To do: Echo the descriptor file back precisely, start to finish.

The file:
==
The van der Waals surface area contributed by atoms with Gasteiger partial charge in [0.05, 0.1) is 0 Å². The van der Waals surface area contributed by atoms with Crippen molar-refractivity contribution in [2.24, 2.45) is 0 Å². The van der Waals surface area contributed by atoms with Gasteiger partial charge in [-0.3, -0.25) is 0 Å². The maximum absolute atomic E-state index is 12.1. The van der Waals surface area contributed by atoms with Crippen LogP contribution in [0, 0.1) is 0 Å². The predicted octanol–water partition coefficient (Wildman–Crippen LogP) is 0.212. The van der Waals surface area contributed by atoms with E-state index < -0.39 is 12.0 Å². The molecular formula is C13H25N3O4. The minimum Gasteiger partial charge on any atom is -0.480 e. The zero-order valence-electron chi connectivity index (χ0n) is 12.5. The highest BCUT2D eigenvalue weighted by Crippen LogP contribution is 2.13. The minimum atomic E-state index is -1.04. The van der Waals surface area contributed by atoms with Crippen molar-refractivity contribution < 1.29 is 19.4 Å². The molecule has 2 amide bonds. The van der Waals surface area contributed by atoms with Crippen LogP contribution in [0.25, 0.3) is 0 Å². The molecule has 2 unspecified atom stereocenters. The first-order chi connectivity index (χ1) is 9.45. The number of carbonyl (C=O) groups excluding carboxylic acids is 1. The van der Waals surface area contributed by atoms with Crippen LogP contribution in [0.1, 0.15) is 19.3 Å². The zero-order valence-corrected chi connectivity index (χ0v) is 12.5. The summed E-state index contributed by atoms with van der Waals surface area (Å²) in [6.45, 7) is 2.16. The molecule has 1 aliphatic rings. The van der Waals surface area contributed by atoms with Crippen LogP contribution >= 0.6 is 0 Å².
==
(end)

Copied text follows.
The van der Waals surface area contributed by atoms with Gasteiger partial charge in [0.05, 0.1) is 0 Å². The van der Waals surface area contributed by atoms with Crippen molar-refractivity contribution in [2.24, 2.45) is 0 Å². The van der Waals surface area contributed by atoms with Gasteiger partial charge in [-0.3, -0.25) is 0 Å². The maximum absolute atomic E-state index is 12.1. The van der Waals surface area contributed by atoms with Crippen LogP contribution in [0, 0.1) is 0 Å². The predicted octanol–water partition coefficient (Wildman–Crippen LogP) is 0.212. The van der Waals surface area contributed by atoms with E-state index < -0.39 is 12.0 Å². The molecular formula is C13H25N3O4. The minimum Gasteiger partial charge on any atom is -0.480 e. The zero-order valence-electron chi connectivity index (χ0n) is 12.5. The highest BCUT2D eigenvalue weighted by Crippen LogP contribution is 2.13. The minimum atomic E-state index is -1.04. The van der Waals surface area contributed by atoms with Crippen molar-refractivity contribution < 1.29 is 19.4 Å². The molecule has 2 amide bonds. The van der Waals surface area contributed by atoms with Crippen LogP contribution in [0.25, 0.3) is 0 Å². The molecule has 2 unspecified atom stereocenters. The first-order chi connectivity index (χ1) is 9.45. The number of carbonyl (C=O) groups excluding carboxylic acids is 1. The van der Waals surface area contributed by atoms with Crippen LogP contribution in [0.1, 0.15) is 19.3 Å². The zero-order valence-corrected chi connectivity index (χ0v) is 12.5. The summed E-state index contributed by atoms with van der Waals surface area (Å²) in [6.45, 7) is 2.16. The molecule has 1 aliphatic rings. The van der Waals surface area contributed by atoms with Crippen LogP contribution >= 0.6 is 0 Å².